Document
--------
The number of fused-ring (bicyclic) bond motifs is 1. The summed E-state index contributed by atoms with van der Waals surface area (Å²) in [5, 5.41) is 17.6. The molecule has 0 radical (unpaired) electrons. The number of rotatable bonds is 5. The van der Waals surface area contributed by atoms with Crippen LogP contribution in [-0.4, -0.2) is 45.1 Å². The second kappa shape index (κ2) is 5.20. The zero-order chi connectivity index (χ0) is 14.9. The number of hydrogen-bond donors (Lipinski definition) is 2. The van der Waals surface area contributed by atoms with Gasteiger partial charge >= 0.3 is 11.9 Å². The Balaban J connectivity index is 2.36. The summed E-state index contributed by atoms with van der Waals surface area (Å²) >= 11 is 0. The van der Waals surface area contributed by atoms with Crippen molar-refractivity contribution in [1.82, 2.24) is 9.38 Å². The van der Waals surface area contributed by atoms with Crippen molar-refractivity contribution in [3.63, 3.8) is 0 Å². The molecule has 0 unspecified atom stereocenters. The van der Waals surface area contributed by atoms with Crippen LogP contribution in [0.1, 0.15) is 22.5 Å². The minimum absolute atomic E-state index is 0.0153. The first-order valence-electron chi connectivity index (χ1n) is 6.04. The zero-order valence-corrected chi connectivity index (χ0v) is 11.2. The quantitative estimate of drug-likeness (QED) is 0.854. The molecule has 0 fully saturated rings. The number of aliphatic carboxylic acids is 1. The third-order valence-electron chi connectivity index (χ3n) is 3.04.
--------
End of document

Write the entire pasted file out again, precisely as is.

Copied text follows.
The number of fused-ring (bicyclic) bond motifs is 1. The summed E-state index contributed by atoms with van der Waals surface area (Å²) in [5, 5.41) is 17.6. The molecule has 0 radical (unpaired) electrons. The number of rotatable bonds is 5. The van der Waals surface area contributed by atoms with Crippen LogP contribution in [-0.4, -0.2) is 45.1 Å². The second kappa shape index (κ2) is 5.20. The zero-order chi connectivity index (χ0) is 14.9. The number of hydrogen-bond donors (Lipinski definition) is 2. The van der Waals surface area contributed by atoms with Gasteiger partial charge >= 0.3 is 11.9 Å². The Balaban J connectivity index is 2.36. The summed E-state index contributed by atoms with van der Waals surface area (Å²) >= 11 is 0. The van der Waals surface area contributed by atoms with Crippen molar-refractivity contribution in [1.82, 2.24) is 9.38 Å². The van der Waals surface area contributed by atoms with Crippen molar-refractivity contribution in [3.63, 3.8) is 0 Å². The molecule has 0 unspecified atom stereocenters. The van der Waals surface area contributed by atoms with Crippen LogP contribution in [0.1, 0.15) is 22.5 Å². The minimum absolute atomic E-state index is 0.0153. The first-order valence-electron chi connectivity index (χ1n) is 6.04. The zero-order valence-corrected chi connectivity index (χ0v) is 11.2. The quantitative estimate of drug-likeness (QED) is 0.854. The molecule has 0 fully saturated rings. The number of aliphatic carboxylic acids is 1. The third-order valence-electron chi connectivity index (χ3n) is 3.04.